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Scotland Travel Guide
Scotland Demography


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Edinburgh, Scotland's capital and second-largest city


The population of Scotland in the 2001 census was 5,062,011. This has risen to 5,116,900 according to June 2006 estimates. This would make Scotland the 112th largest country by population if it were a sovereign state. Although Edinburgh is the capital of Scotland it is not the largest city. With a population of just over 600,000 this honour falls to Glasgow. Indeed, the Greater Glasgow conurbation, with a population of over 1.1 million, is home to over a fifth of Scotland's population.

The Central Belt is where most of the main towns and cities are located. Glasgow is to the west, while Edinburgh and Dundee lie on the east coast. Scotland's only major city outside the Central Belt is Aberdeen, on the east coast to the north. Apart from Aberdeen, the Highlands are sparsely populated, although the city of Inverness has experienced rapid growth in recent years. In general only the more accessible and larger islands retain human populations, and fewer than 90 are currently inhabited. The Southern Uplands are essentially rural in nature and dominated by agriculture and forestry. Because of housing problems in Glasgow and Edinburgh, five new towns were created between 1947 and 1966. They are East Kilbride, Glenrothes, Livingston, Cumbernauld, and Irvine.

Due to immigration since World War II, Glasgow, Edinburgh and Dundee have small Asian communities. Since the recent Enlargement of the European Union there has been an increased number of people from Central and Eastern Europe moving to Scotland, and it is estimated that between 40,000 and 50,000 Poles are now living in the country. As of 2001, there are 16,310 ethnic Chinese residents in Scotland.[106] The ethnic groups within Scotland are as follows: White, 97.99%; South Asian, 1.09%; Black, 0.16%; Mixed, 0.25%; Chinese, 0.32% and Other, 0.19%.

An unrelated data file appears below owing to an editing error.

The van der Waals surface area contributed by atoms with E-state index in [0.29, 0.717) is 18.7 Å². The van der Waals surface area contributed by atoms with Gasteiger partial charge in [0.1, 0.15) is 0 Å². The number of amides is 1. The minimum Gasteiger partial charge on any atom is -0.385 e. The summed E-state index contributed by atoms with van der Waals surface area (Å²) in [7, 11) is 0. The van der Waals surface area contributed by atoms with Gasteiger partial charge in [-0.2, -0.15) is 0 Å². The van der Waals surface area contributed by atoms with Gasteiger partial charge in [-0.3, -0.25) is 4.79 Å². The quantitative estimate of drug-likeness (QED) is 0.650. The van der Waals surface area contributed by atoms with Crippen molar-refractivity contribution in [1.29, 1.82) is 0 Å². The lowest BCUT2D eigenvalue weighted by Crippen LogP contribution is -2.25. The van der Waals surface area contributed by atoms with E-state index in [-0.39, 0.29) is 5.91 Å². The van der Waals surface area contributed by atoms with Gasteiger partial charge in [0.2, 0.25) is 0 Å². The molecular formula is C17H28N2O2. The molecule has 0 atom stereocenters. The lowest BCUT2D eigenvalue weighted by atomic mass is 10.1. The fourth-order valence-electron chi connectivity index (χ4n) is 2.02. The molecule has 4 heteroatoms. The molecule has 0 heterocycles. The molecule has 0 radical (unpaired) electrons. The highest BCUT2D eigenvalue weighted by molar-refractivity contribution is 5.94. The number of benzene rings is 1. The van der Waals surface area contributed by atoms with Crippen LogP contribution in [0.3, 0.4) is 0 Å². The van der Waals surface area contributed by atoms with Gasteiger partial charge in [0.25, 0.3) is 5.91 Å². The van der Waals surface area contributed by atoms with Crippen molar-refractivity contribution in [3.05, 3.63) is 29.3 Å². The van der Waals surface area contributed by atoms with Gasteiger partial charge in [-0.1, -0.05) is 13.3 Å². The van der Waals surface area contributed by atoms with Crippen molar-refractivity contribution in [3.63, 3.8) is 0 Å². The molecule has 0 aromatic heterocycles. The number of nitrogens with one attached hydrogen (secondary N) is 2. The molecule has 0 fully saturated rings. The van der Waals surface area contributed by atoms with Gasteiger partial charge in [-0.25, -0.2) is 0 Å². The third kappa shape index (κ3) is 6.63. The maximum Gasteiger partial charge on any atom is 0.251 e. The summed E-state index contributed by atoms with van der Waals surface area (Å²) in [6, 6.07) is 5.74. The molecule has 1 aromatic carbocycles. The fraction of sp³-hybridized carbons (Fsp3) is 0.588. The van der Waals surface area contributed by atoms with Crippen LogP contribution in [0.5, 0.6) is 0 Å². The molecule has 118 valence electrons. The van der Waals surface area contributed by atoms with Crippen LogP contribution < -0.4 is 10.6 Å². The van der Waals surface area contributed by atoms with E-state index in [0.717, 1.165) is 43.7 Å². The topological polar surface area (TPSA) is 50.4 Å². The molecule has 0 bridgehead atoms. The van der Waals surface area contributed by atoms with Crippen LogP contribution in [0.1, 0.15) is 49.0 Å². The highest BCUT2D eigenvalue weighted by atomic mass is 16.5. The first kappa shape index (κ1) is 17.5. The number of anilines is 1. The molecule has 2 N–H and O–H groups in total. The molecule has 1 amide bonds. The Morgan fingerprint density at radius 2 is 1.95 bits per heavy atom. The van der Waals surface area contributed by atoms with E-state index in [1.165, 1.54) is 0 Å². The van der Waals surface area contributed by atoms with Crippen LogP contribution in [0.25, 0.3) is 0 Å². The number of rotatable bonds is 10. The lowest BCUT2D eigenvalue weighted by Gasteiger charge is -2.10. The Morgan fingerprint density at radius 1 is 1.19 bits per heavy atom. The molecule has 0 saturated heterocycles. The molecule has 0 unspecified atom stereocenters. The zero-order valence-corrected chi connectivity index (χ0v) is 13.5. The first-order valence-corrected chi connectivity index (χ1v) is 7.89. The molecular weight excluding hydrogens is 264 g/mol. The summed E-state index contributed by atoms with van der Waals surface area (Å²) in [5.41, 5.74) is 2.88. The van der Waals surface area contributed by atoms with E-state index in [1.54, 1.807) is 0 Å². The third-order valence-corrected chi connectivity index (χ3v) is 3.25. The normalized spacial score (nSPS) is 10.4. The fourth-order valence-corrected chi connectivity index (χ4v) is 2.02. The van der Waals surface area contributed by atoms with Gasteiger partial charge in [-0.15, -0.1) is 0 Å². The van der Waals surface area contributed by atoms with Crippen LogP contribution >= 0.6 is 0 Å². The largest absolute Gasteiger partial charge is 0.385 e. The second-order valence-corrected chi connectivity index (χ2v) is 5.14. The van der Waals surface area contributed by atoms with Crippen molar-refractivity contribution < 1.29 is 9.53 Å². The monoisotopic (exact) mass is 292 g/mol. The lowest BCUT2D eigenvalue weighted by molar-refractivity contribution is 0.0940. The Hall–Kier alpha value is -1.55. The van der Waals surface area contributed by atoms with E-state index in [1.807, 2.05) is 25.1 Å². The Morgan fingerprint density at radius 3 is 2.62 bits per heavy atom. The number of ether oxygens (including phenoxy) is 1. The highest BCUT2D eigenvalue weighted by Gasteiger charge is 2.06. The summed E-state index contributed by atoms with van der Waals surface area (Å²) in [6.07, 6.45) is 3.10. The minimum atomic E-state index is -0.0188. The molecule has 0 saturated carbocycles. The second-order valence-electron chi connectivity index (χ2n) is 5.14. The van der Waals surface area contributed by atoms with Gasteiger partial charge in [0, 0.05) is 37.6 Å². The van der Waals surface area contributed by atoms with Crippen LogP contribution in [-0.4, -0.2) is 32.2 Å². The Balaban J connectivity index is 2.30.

Scotland has three officially recognised languages: English, Scots and Scottish Gaelic. Almost all Scots speak Scottish Standard English, and in 1996 the General Register Office for Scotland estimated that 30% of the population are fluent in Scots. Gaelic is mostly spoken in the Western Isles, where a majority of people still speak it; however, nationally its use is confined to just 1% of the population.

Source: Wikipedia Encyclopedia

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Learning Archery

Archery is the art, practice, or skill of propelling arrows with the use of a bow, from Latin arcus. Historically, archery has been used for hunting and combat, while in modern times, its main use is that of a recreational activity. A person who participates in archery is typically known as an "archer" or "bowman", and one who is fond of or an expert at archery can be referred to as a "toxophilite". More articles about Learning Archery


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